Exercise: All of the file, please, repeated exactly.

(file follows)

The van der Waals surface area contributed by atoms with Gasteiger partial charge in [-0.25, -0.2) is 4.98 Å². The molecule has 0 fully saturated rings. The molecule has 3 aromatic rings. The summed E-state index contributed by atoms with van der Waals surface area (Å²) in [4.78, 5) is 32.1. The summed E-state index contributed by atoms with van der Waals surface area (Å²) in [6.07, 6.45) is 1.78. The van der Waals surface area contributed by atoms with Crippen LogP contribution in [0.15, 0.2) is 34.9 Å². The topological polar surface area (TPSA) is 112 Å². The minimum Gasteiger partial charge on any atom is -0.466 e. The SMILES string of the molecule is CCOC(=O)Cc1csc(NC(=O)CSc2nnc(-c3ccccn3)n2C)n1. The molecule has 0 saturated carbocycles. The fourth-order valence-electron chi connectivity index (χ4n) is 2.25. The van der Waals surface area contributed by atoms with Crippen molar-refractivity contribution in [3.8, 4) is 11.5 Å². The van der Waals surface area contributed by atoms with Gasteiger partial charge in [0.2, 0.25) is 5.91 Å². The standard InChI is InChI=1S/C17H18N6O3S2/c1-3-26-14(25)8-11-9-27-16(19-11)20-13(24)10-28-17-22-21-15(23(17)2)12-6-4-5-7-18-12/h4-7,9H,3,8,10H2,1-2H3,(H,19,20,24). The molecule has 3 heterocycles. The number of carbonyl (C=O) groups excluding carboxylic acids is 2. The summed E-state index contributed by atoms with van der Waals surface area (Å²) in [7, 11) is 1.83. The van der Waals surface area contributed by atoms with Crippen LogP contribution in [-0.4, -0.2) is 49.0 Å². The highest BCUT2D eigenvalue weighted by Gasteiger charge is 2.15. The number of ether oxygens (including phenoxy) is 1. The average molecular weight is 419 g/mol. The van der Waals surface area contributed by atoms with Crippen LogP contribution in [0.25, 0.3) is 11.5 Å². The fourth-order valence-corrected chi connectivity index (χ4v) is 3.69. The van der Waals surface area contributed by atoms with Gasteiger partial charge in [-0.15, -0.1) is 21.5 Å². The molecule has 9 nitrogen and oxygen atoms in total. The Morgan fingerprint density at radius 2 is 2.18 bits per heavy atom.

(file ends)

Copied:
The van der Waals surface area contributed by atoms with Gasteiger partial charge in [-0.25, -0.2) is 4.98 Å². The molecule has 0 fully saturated rings. The molecule has 3 aromatic rings. The summed E-state index contributed by atoms with van der Waals surface area (Å²) in [4.78, 5) is 32.1. The summed E-state index contributed by atoms with van der Waals surface area (Å²) in [6.07, 6.45) is 1.78. The van der Waals surface area contributed by atoms with Crippen LogP contribution in [0.15, 0.2) is 34.9 Å². The topological polar surface area (TPSA) is 112 Å². The minimum Gasteiger partial charge on any atom is -0.466 e. The SMILES string of the molecule is CCOC(=O)Cc1csc(NC(=O)CSc2nnc(-c3ccccn3)n2C)n1. The molecule has 0 saturated carbocycles. The fourth-order valence-electron chi connectivity index (χ4n) is 2.25. The van der Waals surface area contributed by atoms with Crippen molar-refractivity contribution in [3.8, 4) is 11.5 Å². The van der Waals surface area contributed by atoms with Gasteiger partial charge in [0.2, 0.25) is 5.91 Å². The standard InChI is InChI=1S/C17H18N6O3S2/c1-3-26-14(25)8-11-9-27-16(19-11)20-13(24)10-28-17-22-21-15(23(17)2)12-6-4-5-7-18-12/h4-7,9H,3,8,10H2,1-2H3,(H,19,20,24). The molecule has 3 heterocycles. The number of carbonyl (C=O) groups excluding carboxylic acids is 2. The summed E-state index contributed by atoms with van der Waals surface area (Å²) in [7, 11) is 1.83. The van der Waals surface area contributed by atoms with Crippen LogP contribution in [-0.4, -0.2) is 49.0 Å². The highest BCUT2D eigenvalue weighted by Gasteiger charge is 2.15. The number of ether oxygens (including phenoxy) is 1. The average molecular weight is 419 g/mol. The van der Waals surface area contributed by atoms with Crippen LogP contribution in [0.25, 0.3) is 11.5 Å². The fourth-order valence-corrected chi connectivity index (χ4v) is 3.69. The van der Waals surface area contributed by atoms with Gasteiger partial charge in [-0.15, -0.1) is 21.5 Å². The molecule has 9 nitrogen and oxygen atoms in total. The Morgan fingerprint density at radius 2 is 2.18 bits per heavy atom.